Why does it matter for South Africa?
On its own, a slow and gradual normalisation of US monetary policy need not be negative for South Africa, or indeed for the emerging world as a whole. The reasoning being that if the Fed is considering a ‘lift-off’ in its policy rate, it is because in their view the US economy has recovered sufficiently from the legacies of the global financial crisis, and that it can continue growing at a steady and sustainable pace without further need for unusually large accommodation. Secondly, the normalisation path is likely to be very gradual.
Nonetheless, because of the role that US policy played in encouraging inflows to emerging markets in particular and ‘risky’ assets in general, many people are awaiting the prospective US rate ‘lift-off’ with elevated nervousness. Volatility has risen across a broad range of assets; the rand, together with other major emerging currencies, has come under pressure; and some observers have asked the question whether the South African Reserve Bank (SARB) needs to ‘shadow’, or even pre-empt the Fed in raising interest rates.
Before I go more into detail on that subject, let me repeat an important point: the SARB does not have an exchange rate target; it has an inflation target. Furthermore, both theory and experience do show that in the case of the latter, domestic interest rates need not respond to policy rate changes in the US as they would in the event of a dollar peg. If one targets the dollar exchange rate, the interest rate differential with the US is key to sustaining the target. However, if one targets inflation, the role of US rates becomes indirect.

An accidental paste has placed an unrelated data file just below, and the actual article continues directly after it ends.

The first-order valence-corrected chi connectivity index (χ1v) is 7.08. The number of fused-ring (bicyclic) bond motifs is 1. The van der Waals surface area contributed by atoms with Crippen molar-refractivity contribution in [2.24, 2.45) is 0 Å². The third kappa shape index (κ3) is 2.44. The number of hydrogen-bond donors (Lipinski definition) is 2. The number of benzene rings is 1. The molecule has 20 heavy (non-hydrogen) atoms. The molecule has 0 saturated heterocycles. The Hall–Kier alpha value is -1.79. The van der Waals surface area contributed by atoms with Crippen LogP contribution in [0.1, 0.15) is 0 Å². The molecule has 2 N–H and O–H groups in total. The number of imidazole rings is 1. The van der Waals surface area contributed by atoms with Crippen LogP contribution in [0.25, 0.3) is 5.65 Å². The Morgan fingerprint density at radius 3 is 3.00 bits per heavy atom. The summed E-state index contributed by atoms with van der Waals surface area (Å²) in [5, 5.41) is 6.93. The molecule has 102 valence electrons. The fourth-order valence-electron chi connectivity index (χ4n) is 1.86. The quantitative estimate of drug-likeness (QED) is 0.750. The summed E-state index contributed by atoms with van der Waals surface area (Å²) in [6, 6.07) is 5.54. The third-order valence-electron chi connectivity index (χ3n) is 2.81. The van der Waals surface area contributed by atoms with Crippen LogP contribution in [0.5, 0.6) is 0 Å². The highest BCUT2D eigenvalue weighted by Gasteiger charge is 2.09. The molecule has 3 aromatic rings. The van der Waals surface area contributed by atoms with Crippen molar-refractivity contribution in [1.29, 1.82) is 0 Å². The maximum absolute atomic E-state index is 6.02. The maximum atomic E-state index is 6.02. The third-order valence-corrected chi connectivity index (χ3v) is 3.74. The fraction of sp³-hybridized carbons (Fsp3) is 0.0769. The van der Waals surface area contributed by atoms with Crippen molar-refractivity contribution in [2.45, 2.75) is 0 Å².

In fact, one could see two main reasons why a rise in US interest rates could justify a similar move in a country like South Africa: first, if the US move reflects an inflationary acceleration in the US economy that looks set to be replicated in South Africa; and second, if the US rate increase affects capital flows to South Africa to the point that the rand depreciates significantly and raises prospective domestic inflation.
The first argument can be dismissed in the present situation. As I previously indicated, the Fed, if it begins to raise interest rates in the coming months, will not do so because of a strong, potentially inflationary acceleration in US gross domestic product (GDP) growth. It will do so to ensure sustained US growth through a gradual reduction in the degree of monetary accommodation. The FOMC’s median projection does not see US GDP growth deviating substantially from the current trend in the next two or three years, and most official and private forecasters share that view.
In addition, historical experience seem to indicate that while major cycles in the US economy, including the last recession, influence those in South Africa, there is much less correlation between GDP trends in the two countries during moderate growth cycles, as is now the case. Therefor the ‘growth transmission channel’ will have a limited role.
‘Push and pull’ factors and portfolio flows
The ‘capital flows’ transmission channel is of much bigger concern at present. In recent years, a lot has been written about the ‘push and pull’ factors that drove private capital flows, and in particular portfolio flows, from developed to emerging economies.
On the ‘push’ side, as I alluded to earlier, the mix of very low policy rates, quantitative easing and forward guidance by key major central banks, including the Fed, created an incentive for large investment funds to ‘search for yield’ in other destinations.